Fish oil supplements may help prevent death after MI but lack evidence of CV benefit for general population
Omega-3 fish oil supplements prescribed by a healthcare provider may help prevent death from heart disease in patients who recently had a heart attack and may prevent death and hospitalizations in patients with heart failure, but there is a lack of scientific research to support clinical use of these supplements to prevent heart disease in the general population, according to a new science advisory from the American Heart Association.
"We cannot make a recommendation to use omega-3 fish oil supplements for primary prevention of cardiovascular disease at this time," said David Siscovick, M.D., M.P.H., chair of the writing committee of the new science advisory published in the American Heart Association journal Circulation.
"People in the general population who are taking omega-3 fish oil supplements are taking them in the absence of scientific data that shows any benefit of the supplements in preventing heart attacks, stroke, heart failure or death for people who do not have a diagnosis of cardiovascular disease," Siscovick said. Approximately 18.8 million U.S. adults reported taking omega-3 fish oil supplements in 2012.
The advisory's writing group reviewed all randomized clinical trials that evaluated a potential role for fish oil supplements to prevent cardiovascular diseases, including two studies published before 2002 and 13 published since 2002, when the association last issued a scientific statement focused on fish and omega-3 fish oil supplements. The studies rigorously assessed the clinical impact of omega-3 fish oil treatment on outcomes such as heart attacks, strokes, atrial fibrillation (a heart rhythm disorder) and others.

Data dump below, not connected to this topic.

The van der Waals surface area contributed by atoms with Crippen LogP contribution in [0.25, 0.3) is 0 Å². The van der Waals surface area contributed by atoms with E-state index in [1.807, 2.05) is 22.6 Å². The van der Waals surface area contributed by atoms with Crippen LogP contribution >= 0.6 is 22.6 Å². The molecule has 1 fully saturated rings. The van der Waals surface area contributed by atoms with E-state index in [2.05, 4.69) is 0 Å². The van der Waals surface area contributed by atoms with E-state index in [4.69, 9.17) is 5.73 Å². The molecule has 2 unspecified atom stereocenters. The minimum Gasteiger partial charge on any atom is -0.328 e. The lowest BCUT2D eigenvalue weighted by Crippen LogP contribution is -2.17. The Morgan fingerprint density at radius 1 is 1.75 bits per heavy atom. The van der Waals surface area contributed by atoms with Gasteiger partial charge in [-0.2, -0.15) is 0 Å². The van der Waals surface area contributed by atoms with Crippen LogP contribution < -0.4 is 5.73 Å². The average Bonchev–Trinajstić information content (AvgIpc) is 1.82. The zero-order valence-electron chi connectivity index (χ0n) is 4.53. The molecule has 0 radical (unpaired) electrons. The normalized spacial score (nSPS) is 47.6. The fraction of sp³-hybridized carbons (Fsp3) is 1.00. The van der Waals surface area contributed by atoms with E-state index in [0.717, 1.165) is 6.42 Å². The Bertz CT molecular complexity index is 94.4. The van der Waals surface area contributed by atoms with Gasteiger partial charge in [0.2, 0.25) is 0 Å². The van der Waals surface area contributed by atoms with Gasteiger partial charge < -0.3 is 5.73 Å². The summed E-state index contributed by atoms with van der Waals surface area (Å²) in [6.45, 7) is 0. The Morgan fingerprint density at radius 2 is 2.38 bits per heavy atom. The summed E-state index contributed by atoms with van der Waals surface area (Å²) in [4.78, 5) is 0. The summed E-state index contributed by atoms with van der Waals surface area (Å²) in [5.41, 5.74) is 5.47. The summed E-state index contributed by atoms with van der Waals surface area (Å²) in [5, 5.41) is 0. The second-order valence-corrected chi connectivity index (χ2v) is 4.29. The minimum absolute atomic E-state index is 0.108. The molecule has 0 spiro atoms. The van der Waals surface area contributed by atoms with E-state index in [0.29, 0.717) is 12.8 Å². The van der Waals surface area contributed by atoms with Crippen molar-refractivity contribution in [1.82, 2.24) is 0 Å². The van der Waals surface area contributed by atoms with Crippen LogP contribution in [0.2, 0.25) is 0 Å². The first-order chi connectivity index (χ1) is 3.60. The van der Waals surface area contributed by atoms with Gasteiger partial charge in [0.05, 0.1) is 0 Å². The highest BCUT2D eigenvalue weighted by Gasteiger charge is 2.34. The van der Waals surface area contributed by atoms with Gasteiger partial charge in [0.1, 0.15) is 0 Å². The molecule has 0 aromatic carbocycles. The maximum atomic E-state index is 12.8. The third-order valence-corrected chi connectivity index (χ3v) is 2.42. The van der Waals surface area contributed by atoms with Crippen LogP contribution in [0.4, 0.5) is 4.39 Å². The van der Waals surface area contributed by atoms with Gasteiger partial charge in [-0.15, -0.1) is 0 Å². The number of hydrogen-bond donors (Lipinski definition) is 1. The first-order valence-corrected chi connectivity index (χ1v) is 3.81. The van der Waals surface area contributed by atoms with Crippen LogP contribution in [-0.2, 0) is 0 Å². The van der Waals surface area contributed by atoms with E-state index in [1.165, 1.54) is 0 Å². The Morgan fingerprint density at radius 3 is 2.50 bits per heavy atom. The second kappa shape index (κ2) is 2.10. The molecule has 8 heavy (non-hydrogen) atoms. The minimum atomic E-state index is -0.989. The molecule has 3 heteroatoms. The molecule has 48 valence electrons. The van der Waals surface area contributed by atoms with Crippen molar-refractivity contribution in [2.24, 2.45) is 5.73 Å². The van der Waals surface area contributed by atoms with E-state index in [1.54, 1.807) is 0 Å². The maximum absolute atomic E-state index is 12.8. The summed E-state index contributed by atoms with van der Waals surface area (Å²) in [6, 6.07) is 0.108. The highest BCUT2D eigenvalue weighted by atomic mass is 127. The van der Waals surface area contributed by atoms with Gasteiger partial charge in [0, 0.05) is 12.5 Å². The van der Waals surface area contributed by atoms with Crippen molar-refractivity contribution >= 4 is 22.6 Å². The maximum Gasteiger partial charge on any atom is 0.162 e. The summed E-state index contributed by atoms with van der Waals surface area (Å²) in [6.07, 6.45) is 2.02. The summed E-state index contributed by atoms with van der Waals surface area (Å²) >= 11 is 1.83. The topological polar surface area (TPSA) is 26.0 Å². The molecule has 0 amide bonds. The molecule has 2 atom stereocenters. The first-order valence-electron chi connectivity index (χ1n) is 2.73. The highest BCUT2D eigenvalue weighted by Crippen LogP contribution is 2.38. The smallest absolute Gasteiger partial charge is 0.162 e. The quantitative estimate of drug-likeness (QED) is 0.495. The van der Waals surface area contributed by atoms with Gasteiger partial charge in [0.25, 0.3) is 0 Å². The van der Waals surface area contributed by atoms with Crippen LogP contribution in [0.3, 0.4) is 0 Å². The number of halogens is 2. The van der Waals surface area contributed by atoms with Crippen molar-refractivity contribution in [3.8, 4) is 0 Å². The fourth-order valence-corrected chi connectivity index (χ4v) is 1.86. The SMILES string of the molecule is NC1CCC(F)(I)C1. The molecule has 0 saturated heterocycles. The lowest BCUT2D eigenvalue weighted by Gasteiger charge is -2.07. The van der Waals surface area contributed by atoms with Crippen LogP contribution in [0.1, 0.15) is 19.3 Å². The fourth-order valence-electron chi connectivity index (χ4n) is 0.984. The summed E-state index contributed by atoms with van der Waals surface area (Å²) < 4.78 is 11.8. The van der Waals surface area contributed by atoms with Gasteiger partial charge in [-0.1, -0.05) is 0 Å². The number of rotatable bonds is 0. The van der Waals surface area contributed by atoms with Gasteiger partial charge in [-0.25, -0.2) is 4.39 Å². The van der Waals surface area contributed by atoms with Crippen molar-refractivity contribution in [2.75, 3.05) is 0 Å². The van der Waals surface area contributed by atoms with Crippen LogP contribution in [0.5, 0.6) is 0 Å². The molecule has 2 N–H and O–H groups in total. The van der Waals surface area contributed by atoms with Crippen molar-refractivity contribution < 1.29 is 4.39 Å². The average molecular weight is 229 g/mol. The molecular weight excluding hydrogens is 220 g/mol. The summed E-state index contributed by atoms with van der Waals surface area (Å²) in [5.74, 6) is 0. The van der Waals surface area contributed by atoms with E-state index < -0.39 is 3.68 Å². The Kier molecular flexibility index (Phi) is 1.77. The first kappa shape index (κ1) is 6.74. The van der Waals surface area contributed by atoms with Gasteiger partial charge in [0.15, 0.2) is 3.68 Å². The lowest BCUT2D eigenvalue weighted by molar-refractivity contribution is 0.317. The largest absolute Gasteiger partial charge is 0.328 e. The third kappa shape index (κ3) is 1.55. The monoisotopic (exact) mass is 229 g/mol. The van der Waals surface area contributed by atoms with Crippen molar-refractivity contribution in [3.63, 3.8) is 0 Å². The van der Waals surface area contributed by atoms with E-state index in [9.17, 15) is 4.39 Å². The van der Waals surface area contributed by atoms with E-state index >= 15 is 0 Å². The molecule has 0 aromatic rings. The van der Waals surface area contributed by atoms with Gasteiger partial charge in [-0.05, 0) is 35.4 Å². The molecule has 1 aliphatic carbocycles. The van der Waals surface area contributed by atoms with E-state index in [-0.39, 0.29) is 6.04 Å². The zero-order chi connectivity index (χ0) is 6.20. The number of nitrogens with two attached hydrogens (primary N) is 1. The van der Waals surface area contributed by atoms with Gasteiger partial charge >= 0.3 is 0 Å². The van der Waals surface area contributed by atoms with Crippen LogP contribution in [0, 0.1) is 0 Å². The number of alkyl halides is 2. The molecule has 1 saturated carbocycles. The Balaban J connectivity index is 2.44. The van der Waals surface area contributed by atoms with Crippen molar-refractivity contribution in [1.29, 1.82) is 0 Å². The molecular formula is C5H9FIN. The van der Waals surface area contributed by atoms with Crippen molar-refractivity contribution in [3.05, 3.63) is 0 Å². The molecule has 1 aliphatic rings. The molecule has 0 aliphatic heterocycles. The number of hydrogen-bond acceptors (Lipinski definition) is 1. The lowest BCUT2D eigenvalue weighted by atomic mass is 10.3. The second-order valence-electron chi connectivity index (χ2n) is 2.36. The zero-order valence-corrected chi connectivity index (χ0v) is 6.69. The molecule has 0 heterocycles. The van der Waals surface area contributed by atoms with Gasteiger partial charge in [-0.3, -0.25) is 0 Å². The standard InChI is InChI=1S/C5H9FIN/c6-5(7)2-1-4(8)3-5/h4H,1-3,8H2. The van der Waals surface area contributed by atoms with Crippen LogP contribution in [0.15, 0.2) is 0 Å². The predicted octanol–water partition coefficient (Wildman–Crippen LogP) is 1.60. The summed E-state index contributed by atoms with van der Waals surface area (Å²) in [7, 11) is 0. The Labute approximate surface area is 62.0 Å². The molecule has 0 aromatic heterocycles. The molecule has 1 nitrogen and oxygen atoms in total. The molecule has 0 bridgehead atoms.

"Scientific findings from the past two decades that focused on the prevention of cardiovascular diseases continue to show that among people who are at risk of dying from heart disease, the potential benefit of omega-3 fish oil supplements is still useful for people who have had a recent heart attack, which is consistent with the 2002 statement," Siscovick said.
"What is new is that people with heart failure also may benefit from omega-3 fish oil supplements," Siscovick said. Heart failure occurs when the heart cannot adequately pump blood.
The scientific evidence for the heart failure recommendation comes from a large, randomized, clinical trial that showed a low dose of omega-3 fish oil supplements reduced death and hospitalization by 9 percent in patients with heart failure, which led the authors to determine that healthcare providers could consider omega-3 fish oil supplements reasonable for these patients.
To determine whether scientific studies since 2002 found additional evidence on the usefulness of omega-3 fish oil supplements, the authors focused on studies related to preventing a first heart attack in the general population, or in patients who were at high risk for heart disease, and preventing recurrent events and death in patients who had a prior heart attack, congestive heart failure, stroke, or atrial fibrillation.
Most studies used approximately 1,000 mg/day doses of omega-3 fatty acids, and the writing group concluded that treatment is reasonable in patients with a prior heart attack or heart failure based upon the studies that show modest reduction of cardiovascular events or death from coronary heart disease in the clinical study populations.
The advisory focused only on the use of omega-3 fish oil supplements to prevent cardiovascular diseases and death and did not address the potential benefits of consuming fish, given the differences in dietary fish intake and omega-3 fish oil supplements.
"Physicians should use this advisory as a guide to make decisions on whether omega-3 fish oil supplements might be appropriate for some patients. The advisory concludes that supplementation with omega-3 fish oil may benefit patients with specific, clinical, cardiovascular disease indications, including patients with a recent prior heart attack and heart failure," Siscovick said.